How To Select The Correct Solar Charge Controller

In this article, I will show you how to select the correct solar charge controller to maximize solar energy production and properly charge your battery.

When thinking of a solar system that produces electricity at your home, solar panels, batteries and inverters always come first.

However, the solar charge controller is an essential part of your solar system.

First, I will describe how solar charge controllers work. Then, I will give you the key parameters on how to select the best charge controllers according to your needs. Finally, I will explain, and compare the two main technologies.

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What does a solar charge controller do?

Solar charge controllers have two functions:

  • Regulate the power output of your solar panel
  • Properly charge the battery

There are currently two types of solar charge controllers: PWM (Pulse Width Modulation) and MPPT (Maximum Power Point Tracking).

In the coming sections, I will describe how they work and what the main differences between the two technologies are.

How To Select The Correct Solar Charge Controller – 6 Key Parameters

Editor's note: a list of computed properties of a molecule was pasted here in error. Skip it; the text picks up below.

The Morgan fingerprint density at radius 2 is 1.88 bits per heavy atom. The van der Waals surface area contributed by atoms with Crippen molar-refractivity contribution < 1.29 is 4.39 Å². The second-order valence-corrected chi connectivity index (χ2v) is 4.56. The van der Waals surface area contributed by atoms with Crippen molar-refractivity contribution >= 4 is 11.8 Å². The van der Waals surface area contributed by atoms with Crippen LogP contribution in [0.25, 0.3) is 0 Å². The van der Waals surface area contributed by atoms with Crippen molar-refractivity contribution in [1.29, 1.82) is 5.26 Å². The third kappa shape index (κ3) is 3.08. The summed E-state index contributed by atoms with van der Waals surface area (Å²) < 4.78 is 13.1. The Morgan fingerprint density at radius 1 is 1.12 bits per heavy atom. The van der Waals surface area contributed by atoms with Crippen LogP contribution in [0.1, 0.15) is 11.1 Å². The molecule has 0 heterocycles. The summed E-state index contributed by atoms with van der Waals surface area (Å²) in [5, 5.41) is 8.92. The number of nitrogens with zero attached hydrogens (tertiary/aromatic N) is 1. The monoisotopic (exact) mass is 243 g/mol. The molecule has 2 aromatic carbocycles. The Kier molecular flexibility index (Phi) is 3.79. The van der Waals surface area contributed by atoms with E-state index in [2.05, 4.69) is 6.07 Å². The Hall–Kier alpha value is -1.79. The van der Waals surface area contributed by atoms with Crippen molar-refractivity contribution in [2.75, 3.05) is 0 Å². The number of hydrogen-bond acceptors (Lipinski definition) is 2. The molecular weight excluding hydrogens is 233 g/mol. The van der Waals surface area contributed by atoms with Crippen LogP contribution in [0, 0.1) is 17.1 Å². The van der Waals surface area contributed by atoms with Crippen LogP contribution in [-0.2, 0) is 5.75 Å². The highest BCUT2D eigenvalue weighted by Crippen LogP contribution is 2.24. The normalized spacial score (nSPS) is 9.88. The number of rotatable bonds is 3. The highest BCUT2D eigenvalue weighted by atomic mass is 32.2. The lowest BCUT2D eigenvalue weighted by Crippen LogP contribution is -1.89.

As previously seen, the solar charge controller is the bridge between your solar panels and your batteries. Therefore, for an optimized set-up it has to match both solar panel array maximum outputs and batteries maximum inputs.

In this part, I will give you the keys to select the best solar charge controller by looking at its most important specifications: input voltage and current and output voltage and current.

1. PWM or MPPT solar charge controller?

The first step is to choose the type of solar charge controller. PWM and MPPT are the two technologies available on the market.

As previously seen, PWM is less efficient than MPPT (around 16% for small systems and more for larger PV array). Therefore, I could only recommend to purchase a MPPT solar charge controller. Indeed, what would be the point of buying a 100W solar panel and being able to use at max 80W, because the solar charger is limiting the power output. This would be a waste of money. So go for MPPT controller, 50% higher upfront cost, but you will definitely save over time.

For the next parameters, we will look at the specifications of the solar charge controller and focus on the most important.

2. Solar charge controller max. PV open voltage

This value is the maximum voltage that your solar charge controller can accept. Indeed, you will connect your solar panel array to the controller. In a solar panel array, all your modules are electrically connected, either in parallel, series or the most common is a hybrid parallel/series.

When connected in parallel, the voltage is the same and the current adds up. When connected in series, the voltage adds up and the current is the same.